Scaring teens doesn't straighten them out

Feb 16, 2011

A&E’s new reality show—“Beyond Scared Straight”—which debuted in January, describes itself as a profile of “the new approach to keeping today's teens from becoming tomorrow's prisoners.” This approach—taking at-risk teenagers to prisons to experience the harshness of prison life first-hand—is certainly not too new to have been tested, and the research shows that it does not work. In fact, such programs not only threaten, intimidate, and humiliate young people; they have been shown to increase delinquent behavior.
Not surprisingly, the juvenile justice community has come out in force against this new show. Groups as diverse as advocacy and research organizations and the Office of Juvenile Justice and Delinquency Prevention have released statements that debunk the show’s claims of deterrent effect and called for A&E to offer “a more well-rounded perspective by presenting the shortcomings of ‘Scared Straight’ and highlighting evidence-supported interventions.”
Regardless of whether A&E heeds this outcry, the pushback itself has had a positive effect. Both Maryland and California have suspended their prison-diversion programs depicted on the TV series.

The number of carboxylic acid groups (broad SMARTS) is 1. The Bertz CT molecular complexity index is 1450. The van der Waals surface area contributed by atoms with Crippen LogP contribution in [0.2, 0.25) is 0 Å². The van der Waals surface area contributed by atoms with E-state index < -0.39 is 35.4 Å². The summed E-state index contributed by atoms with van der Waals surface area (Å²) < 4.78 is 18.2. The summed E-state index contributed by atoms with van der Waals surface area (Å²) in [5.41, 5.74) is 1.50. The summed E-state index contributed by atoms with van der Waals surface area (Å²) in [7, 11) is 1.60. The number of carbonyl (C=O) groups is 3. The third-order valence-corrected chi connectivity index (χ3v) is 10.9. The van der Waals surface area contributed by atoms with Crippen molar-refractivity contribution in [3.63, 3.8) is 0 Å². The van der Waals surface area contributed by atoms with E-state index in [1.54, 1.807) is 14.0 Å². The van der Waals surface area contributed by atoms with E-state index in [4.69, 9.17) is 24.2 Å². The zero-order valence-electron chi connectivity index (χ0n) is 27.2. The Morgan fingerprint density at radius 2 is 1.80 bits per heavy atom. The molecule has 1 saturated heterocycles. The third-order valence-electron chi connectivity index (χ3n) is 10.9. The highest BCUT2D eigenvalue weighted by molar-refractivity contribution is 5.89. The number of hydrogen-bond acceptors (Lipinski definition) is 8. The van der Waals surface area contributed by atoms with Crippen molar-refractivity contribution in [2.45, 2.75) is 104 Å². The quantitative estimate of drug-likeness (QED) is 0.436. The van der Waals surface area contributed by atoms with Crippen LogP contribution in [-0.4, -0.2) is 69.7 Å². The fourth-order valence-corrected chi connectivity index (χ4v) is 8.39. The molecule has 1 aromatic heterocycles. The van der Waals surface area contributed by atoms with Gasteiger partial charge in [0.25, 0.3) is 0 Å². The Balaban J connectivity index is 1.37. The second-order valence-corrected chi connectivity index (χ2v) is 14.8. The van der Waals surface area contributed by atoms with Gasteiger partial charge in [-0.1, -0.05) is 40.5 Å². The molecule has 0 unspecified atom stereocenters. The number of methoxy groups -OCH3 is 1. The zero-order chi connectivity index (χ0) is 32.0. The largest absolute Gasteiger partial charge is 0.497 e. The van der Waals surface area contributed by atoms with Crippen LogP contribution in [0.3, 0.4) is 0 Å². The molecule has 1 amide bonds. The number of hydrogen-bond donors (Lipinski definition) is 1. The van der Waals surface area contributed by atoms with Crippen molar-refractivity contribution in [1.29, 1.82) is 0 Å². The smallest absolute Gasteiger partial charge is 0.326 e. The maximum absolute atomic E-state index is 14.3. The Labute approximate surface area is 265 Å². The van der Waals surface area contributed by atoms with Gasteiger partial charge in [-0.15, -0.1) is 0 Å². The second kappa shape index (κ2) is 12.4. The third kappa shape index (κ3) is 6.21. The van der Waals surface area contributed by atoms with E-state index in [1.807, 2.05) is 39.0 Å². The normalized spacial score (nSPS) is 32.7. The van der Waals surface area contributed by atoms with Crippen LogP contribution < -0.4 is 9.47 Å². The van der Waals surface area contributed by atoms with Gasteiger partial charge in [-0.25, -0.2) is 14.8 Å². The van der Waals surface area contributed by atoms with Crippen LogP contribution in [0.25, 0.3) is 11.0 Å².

While the outcome in those two states may represent the triumph of rational, evidence-based perspectives on juvenile justice over emotionally driven policy making, it’s sobering to learn that the season premiere of the A&E series pulled the network’s all-time highest ratings.
Rational discourse alone rarely prevails in juvenile justice reform. It is often only one part of a broader war of attrition against political opposition, skewed public opinion reinforced by sensationalistic mass media representations, and inertia. The challenge of shifting the juvenile justice paradigm away from a belief in a punitive approach and dispelling the view of adolescents as dangerous involves systematically and persistently deploying research, demonstration projects, policy consulting, and media relations.